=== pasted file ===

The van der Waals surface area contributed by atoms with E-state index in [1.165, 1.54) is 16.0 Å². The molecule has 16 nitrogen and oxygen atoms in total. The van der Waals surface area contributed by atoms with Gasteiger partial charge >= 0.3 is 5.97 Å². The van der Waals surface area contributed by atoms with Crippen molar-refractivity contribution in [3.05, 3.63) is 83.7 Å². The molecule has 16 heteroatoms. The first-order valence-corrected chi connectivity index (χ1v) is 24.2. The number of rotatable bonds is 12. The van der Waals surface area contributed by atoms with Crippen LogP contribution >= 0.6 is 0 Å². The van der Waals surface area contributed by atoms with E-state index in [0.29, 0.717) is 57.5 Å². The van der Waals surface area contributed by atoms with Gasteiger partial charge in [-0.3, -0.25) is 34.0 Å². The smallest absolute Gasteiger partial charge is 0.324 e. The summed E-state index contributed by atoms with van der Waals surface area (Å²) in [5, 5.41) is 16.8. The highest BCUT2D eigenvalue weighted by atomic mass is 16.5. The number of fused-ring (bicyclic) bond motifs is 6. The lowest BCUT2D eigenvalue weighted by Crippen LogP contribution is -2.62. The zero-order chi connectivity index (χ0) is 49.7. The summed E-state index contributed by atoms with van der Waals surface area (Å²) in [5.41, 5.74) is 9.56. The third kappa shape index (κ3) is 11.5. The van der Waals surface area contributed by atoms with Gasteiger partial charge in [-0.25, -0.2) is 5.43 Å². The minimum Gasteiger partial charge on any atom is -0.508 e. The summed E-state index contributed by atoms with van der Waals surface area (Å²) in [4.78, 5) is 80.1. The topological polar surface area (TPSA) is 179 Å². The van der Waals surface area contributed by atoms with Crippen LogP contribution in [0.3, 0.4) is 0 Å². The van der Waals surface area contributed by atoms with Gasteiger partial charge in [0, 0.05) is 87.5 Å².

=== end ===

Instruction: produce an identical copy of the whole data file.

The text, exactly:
The van der Waals surface area contributed by atoms with E-state index in [1.165, 1.54) is 16.0 Å². The molecule has 16 nitrogen and oxygen atoms in total. The van der Waals surface area contributed by atoms with Gasteiger partial charge >= 0.3 is 5.97 Å². The van der Waals surface area contributed by atoms with Crippen molar-refractivity contribution in [3.05, 3.63) is 83.7 Å². The molecule has 16 heteroatoms. The first-order valence-corrected chi connectivity index (χ1v) is 24.2. The number of rotatable bonds is 12. The van der Waals surface area contributed by atoms with Crippen LogP contribution >= 0.6 is 0 Å². The van der Waals surface area contributed by atoms with E-state index in [0.29, 0.717) is 57.5 Å². The van der Waals surface area contributed by atoms with Gasteiger partial charge in [-0.3, -0.25) is 34.0 Å². The smallest absolute Gasteiger partial charge is 0.324 e. The summed E-state index contributed by atoms with van der Waals surface area (Å²) in [5, 5.41) is 16.8. The highest BCUT2D eigenvalue weighted by atomic mass is 16.5. The number of fused-ring (bicyclic) bond motifs is 6. The lowest BCUT2D eigenvalue weighted by Crippen LogP contribution is -2.62. The zero-order chi connectivity index (χ0) is 49.7. The summed E-state index contributed by atoms with van der Waals surface area (Å²) in [5.41, 5.74) is 9.56. The third kappa shape index (κ3) is 11.5. The van der Waals surface area contributed by atoms with Gasteiger partial charge in [-0.25, -0.2) is 5.43 Å². The minimum Gasteiger partial charge on any atom is -0.508 e. The summed E-state index contributed by atoms with van der Waals surface area (Å²) in [4.78, 5) is 80.1. The topological polar surface area (TPSA) is 179 Å². The van der Waals surface area contributed by atoms with Crippen LogP contribution in [0.3, 0.4) is 0 Å². The van der Waals surface area contributed by atoms with Gasteiger partial charge in [0, 0.05) is 87.5 Å².